BOOKS

Cover of Stop the Stress in Schools
Stop the Stress in Schools
Joey Mandel. Pembroke Publishers, 2014. 160 pages, $24.95
*****
Reviewed by Amy Smith

Educators, students and parents all experience stress in their day-to-day lives. Mental health in schools is gaining a lot of attention, particularly with the introduction of the updated health curriculum. Today, in addition to teaching learning skills, Ontario educators are expected to teach, report on and create mentally healthy classrooms.

Stop the Stress in Schools, a book written by Joey Mandel, provides “mental health strategies that teachers can use to build a kinder and gentler classroom.”

Mandel, a special education teacher, sets up the premise of her book early on – it is important that educators adopt their own regular routine of stress management. Mandel asserts that this is critical prior to modelling strategies to students. She encourages teachers to see and develop their role of guiding their students, coaching them to find their own solutions independently without placing judgement.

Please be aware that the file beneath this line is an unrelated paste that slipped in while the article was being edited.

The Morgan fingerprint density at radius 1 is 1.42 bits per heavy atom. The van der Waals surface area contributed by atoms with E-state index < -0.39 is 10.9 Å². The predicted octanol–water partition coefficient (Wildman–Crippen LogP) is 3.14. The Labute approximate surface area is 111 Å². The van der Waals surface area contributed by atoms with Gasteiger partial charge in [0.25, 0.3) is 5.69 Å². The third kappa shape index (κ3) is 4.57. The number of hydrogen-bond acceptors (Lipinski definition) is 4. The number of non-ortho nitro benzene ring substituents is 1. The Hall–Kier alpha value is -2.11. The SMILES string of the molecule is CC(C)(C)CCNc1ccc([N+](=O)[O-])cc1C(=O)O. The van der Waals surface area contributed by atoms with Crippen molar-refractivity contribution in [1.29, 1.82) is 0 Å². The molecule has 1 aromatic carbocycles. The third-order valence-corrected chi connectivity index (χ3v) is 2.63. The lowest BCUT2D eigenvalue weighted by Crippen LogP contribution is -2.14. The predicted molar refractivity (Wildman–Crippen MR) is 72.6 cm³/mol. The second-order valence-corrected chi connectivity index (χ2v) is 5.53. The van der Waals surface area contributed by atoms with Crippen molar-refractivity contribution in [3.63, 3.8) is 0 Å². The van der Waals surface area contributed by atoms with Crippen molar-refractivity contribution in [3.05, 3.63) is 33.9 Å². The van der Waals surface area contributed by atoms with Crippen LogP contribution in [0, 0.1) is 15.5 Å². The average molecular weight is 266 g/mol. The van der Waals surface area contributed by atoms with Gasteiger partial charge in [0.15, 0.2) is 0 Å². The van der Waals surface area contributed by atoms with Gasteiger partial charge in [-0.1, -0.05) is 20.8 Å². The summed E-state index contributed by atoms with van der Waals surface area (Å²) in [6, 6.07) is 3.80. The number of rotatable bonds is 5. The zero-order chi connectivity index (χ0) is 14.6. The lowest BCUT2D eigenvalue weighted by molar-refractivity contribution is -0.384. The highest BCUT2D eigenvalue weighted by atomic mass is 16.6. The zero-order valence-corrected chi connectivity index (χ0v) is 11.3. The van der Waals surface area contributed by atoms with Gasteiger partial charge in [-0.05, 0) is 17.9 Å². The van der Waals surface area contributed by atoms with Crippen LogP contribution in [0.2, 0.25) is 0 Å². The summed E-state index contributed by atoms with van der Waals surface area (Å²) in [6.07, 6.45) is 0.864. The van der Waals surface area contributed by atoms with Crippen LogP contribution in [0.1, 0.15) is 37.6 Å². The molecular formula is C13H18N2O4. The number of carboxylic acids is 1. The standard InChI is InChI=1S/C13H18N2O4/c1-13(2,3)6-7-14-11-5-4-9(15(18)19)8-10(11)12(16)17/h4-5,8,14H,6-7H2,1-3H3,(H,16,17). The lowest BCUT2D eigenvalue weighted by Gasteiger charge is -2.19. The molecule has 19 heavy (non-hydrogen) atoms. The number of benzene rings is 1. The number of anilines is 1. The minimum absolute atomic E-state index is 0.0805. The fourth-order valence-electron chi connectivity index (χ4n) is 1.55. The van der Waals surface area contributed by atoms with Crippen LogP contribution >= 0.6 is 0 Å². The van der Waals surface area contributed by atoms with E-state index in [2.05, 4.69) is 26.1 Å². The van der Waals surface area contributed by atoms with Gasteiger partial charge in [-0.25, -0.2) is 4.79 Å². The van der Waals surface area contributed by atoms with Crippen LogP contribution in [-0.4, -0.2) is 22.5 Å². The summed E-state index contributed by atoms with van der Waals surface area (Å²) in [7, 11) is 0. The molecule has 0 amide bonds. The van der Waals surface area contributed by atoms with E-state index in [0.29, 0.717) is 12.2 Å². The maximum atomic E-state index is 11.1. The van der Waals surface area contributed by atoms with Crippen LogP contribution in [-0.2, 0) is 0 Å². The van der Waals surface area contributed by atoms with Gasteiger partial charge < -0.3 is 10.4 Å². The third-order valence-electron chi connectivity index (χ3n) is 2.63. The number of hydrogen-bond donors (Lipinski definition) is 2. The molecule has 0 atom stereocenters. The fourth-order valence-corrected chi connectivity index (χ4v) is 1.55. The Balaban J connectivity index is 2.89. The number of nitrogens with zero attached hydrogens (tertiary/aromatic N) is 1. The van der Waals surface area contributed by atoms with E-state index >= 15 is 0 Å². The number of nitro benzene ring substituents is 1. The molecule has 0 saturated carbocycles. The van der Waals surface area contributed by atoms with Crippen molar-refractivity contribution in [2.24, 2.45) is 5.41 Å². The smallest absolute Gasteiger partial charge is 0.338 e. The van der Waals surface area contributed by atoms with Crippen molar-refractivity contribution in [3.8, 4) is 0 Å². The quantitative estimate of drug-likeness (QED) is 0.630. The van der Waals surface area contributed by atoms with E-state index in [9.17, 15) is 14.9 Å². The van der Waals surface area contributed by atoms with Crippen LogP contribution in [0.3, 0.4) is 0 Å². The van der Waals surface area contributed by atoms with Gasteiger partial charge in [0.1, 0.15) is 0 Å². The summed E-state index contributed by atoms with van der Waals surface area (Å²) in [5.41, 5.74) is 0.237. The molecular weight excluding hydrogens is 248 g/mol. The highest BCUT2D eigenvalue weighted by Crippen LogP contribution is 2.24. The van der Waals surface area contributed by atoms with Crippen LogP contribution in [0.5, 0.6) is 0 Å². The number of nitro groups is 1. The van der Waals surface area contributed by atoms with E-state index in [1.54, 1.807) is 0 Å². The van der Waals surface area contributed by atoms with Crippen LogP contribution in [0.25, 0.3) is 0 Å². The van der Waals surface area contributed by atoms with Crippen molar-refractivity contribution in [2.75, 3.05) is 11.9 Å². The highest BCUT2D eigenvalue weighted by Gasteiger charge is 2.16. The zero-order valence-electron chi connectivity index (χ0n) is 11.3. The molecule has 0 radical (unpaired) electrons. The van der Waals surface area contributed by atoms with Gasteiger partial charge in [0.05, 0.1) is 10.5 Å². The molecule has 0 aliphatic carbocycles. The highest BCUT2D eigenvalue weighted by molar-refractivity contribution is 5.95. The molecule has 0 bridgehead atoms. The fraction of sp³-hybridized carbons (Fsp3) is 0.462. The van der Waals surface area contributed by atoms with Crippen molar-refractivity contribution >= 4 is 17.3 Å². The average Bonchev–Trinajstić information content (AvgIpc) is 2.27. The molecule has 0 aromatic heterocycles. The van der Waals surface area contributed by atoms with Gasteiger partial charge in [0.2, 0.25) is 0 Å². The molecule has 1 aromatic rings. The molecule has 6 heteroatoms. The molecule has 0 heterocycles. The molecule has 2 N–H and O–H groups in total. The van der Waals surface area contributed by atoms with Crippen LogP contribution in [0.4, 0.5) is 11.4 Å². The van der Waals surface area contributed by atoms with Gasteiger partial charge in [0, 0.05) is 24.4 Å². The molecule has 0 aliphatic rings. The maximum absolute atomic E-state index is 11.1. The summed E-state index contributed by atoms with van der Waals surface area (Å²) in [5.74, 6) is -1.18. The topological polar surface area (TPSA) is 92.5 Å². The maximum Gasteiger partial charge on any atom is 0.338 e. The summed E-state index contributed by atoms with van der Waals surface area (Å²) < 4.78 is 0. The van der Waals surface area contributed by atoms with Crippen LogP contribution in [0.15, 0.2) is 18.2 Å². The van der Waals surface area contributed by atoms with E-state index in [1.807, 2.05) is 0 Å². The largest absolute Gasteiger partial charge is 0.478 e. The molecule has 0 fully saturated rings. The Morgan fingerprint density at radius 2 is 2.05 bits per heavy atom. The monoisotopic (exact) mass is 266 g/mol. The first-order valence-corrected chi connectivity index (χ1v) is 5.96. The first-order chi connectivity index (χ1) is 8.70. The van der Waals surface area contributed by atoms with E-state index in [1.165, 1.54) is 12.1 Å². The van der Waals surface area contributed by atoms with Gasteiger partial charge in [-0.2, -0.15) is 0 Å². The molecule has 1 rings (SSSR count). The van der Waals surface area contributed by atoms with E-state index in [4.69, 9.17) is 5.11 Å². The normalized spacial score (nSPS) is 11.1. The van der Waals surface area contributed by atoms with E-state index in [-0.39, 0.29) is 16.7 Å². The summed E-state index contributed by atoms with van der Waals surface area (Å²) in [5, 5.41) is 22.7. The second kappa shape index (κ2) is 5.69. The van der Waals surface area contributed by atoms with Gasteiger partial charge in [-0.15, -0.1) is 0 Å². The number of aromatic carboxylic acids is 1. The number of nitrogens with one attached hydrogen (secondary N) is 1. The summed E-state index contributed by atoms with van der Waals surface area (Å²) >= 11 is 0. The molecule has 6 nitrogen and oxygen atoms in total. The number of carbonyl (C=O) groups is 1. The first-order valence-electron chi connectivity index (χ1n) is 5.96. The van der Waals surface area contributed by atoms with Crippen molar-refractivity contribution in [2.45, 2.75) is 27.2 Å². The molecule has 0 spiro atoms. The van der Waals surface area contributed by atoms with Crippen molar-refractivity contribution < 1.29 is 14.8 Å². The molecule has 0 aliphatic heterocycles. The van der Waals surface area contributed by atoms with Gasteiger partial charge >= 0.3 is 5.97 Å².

This resource is practical and easy to navigate. It has a wide selection of ready-to-use graphic organizers, suggested anchor charts and activities. Teachers can choose to use these aids or modify them to suit the needs of their students. The author provides realistic scenarios and three styles of teacher response to each scenario: ignore, react or respond, respond always being the author’s recommendation. All the scenarios are realistic and likely to happen in the elementary school classroom. The author does a great job of speaking to teachers across all levels of experience from the first-year teacher to the veteran; there is something here for all.

Mandel suggests many stress management strategies, such as promoting positive self-talk, using self-calming strategies, practising mindfulness and guided visualizations, engaging in community circles, doing breathing exercises, writing and drawing out feelings, creating dialogue with and among students, using healthy channels like mediation and encouraging both resiliency and self-regulation.

I will use many of the suggested strategies and aids provided in this book as I begin my own journey into the special education classroom. As a former homeroom teacher, I can appreciate the relevance of this resource in any classroom. This book is great for elementary school settings, across all divisions.

Amy Smith is a member of the York Region Teacher Local.

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